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Cotoneaster horizontalis

wall cotoneaster

Low-growing, spreading, deciduous shrub to 90cm tall and 1.5m in width, with distinctive, flat, herringbone patterned sprays of foliage bearing small glossy dark green leaves that turn orange and red in autumn. Pink-tinged white flowers in late spring are followed by red berries

Other common names
rock spray
wall spray
Synonyms
Cotoneaster acuminata var. prostrata

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Size
Ultimate height
0.5–1 metres
Time to ultimate height
5–10 years
Ultimate spread
1–1.5 metres
Growing conditions
Chalk
Clay
Loam
Sand
Moisture
Well–drained
pH
Acid, Alkaline, Neutral
Colour & scent
StemFlowerFoliageFruit
Spring White Pink Green
Summer Green
Autumn Orange Red Red
Winter
Position
  • Full sun
Aspect

West–facing or East–facing or South–facing or North–facing

Exposure
Exposed or Sheltered
Hardiness
H7
Botanical details
Family
Rosaceae
Native to the UK
No
Foliage
Deciduous
Habit
Trailing
Potentially harmful
Fruit are ornamental - not to be eaten. Wear gloves and other protective equipment when handling
Genus

Cotoneaster can be deciduous or evergreen shrubs or small trees, with simple, entire leaves and clusters of small white or pink flowers in spring and summer, followed by showy red, purple or black berries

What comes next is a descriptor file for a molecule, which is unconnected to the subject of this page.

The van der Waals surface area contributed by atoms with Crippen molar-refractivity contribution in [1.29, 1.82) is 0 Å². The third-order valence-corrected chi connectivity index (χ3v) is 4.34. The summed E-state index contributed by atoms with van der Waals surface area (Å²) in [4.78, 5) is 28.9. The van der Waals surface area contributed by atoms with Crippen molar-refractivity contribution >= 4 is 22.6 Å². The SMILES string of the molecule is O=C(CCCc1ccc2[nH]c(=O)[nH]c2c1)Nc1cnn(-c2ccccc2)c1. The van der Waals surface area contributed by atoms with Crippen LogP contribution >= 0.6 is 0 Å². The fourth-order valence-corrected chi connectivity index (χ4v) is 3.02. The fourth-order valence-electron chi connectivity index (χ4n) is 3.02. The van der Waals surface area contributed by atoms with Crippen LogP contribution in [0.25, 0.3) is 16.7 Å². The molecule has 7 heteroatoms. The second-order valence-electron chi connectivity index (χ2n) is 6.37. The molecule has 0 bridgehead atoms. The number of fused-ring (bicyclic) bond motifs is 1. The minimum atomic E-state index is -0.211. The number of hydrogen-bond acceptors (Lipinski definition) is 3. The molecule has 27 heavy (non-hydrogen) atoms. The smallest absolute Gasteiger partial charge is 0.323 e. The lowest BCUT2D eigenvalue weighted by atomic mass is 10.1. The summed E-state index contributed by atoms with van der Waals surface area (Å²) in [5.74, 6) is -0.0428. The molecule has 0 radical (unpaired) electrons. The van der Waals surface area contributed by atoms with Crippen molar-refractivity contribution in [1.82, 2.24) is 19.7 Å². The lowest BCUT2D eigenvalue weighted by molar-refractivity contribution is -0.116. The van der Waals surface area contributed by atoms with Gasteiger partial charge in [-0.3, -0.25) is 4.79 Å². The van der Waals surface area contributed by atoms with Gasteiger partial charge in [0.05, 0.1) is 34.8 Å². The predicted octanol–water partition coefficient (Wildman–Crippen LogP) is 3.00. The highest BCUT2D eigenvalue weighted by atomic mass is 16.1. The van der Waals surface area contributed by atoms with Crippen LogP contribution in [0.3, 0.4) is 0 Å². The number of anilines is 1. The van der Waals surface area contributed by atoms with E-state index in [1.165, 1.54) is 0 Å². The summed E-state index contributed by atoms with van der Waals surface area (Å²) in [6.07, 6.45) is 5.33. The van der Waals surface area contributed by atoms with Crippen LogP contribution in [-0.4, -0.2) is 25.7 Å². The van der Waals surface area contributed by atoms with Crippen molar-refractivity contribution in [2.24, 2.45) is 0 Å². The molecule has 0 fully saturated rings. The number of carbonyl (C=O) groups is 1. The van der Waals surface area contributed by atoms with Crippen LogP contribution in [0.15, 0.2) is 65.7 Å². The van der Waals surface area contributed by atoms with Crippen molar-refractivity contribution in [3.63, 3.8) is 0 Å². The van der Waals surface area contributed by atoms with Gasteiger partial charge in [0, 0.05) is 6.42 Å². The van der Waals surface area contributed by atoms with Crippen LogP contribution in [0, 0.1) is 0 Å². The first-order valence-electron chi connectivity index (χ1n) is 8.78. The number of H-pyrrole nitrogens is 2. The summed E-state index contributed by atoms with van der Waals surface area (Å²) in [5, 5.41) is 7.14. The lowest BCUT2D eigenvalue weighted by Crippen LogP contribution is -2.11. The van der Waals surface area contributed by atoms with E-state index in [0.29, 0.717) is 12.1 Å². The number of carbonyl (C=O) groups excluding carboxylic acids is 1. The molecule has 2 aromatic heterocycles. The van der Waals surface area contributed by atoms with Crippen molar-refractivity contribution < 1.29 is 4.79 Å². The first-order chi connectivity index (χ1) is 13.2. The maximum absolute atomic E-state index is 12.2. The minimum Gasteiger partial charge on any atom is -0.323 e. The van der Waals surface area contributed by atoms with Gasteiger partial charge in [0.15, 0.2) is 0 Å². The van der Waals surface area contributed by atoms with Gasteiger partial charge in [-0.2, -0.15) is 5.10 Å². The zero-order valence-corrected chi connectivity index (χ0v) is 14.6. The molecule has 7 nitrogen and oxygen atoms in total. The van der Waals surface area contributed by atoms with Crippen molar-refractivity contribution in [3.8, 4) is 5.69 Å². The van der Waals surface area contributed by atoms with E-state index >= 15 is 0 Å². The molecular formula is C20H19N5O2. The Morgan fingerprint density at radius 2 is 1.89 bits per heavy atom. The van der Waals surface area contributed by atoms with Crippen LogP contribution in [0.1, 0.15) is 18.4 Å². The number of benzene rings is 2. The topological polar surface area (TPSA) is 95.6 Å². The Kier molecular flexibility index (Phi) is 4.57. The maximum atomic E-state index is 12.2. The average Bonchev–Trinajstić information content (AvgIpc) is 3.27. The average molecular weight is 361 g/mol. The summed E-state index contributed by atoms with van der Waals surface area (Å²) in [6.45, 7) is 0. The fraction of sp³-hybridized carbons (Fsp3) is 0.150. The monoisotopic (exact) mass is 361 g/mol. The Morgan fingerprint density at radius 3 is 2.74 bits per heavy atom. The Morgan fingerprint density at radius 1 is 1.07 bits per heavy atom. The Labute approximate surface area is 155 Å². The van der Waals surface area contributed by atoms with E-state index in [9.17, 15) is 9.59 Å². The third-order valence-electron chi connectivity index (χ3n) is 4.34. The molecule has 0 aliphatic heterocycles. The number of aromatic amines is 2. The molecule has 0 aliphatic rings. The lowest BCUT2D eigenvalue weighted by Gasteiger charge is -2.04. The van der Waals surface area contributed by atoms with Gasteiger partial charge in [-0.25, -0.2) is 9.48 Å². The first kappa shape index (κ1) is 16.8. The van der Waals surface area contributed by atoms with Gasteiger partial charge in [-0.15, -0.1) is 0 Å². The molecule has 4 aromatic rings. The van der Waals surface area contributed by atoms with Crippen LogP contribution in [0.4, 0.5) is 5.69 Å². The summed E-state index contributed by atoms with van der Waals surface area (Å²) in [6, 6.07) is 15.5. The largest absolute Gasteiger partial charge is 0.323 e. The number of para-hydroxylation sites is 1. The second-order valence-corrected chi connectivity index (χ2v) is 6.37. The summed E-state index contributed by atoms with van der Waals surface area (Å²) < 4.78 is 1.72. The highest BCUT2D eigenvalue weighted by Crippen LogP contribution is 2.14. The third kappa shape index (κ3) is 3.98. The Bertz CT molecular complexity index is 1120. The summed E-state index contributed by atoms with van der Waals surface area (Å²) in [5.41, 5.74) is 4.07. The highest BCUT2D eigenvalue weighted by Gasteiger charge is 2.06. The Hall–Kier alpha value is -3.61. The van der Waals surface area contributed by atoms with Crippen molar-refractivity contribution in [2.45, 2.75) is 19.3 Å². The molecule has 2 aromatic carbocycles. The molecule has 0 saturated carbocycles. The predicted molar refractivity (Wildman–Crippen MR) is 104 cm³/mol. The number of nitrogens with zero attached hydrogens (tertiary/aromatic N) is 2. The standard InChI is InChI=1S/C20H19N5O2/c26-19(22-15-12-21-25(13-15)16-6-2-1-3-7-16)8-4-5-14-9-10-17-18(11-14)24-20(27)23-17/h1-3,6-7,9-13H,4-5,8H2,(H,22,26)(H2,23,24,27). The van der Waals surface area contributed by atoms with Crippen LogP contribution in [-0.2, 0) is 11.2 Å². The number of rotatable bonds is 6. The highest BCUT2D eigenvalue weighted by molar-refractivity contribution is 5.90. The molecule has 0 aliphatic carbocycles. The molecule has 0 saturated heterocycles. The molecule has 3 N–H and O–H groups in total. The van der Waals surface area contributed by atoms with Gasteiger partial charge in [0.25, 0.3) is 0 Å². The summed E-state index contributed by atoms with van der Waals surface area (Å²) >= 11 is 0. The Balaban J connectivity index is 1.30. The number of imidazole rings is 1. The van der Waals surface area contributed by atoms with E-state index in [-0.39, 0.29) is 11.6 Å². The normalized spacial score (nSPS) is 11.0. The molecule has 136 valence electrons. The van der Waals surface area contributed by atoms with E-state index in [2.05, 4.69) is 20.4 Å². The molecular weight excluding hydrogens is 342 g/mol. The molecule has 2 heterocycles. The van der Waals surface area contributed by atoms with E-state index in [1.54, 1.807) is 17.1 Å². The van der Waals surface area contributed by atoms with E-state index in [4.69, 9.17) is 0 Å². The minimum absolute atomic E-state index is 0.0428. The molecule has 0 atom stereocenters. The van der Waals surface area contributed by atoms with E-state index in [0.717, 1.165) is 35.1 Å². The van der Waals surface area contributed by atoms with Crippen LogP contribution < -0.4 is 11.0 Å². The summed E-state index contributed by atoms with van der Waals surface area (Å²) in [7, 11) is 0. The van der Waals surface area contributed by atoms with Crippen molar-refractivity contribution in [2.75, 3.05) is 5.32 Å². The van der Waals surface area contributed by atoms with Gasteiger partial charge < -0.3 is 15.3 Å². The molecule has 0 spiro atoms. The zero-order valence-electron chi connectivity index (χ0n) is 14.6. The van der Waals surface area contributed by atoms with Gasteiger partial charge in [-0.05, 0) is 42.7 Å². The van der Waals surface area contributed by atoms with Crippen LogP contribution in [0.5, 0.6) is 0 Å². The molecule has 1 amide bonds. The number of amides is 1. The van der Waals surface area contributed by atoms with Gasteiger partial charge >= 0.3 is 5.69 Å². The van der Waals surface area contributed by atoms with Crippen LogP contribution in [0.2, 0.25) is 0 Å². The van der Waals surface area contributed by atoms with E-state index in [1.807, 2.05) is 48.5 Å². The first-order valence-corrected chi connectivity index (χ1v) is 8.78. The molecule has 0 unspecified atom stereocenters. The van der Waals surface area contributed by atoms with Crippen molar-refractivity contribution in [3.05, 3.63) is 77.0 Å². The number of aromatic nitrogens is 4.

Name status

Correct

Plant range
W China, Taiwan

How to grow

Cultivation

This plant is listed on Schedule 9 of the UK Wildlife & Countryside Act as an invasive non-native species. Although not banned from sale, it is an offence to plant or cause these to grow in the wild IN ENGLAND AND WALES. Gardeners possessing them should undertake measures to control them. See RHS advice on invasive non-native species for further information

Propagation

Please see cultivation notes

Suggested planting locations and garden types
  • Cottage and informal garden
  • Wildlife gardens
  • Low Maintenance
  • Banks and slopes
  • Ground cover
  • Wall side borders
Pruning

Pruning group 1

Pests

May be susceptible to scale insects, Cotoneaster webber caterpillar, aphids and woolly aphid

Diseases

May be susceptible to fireblight and honey fungus

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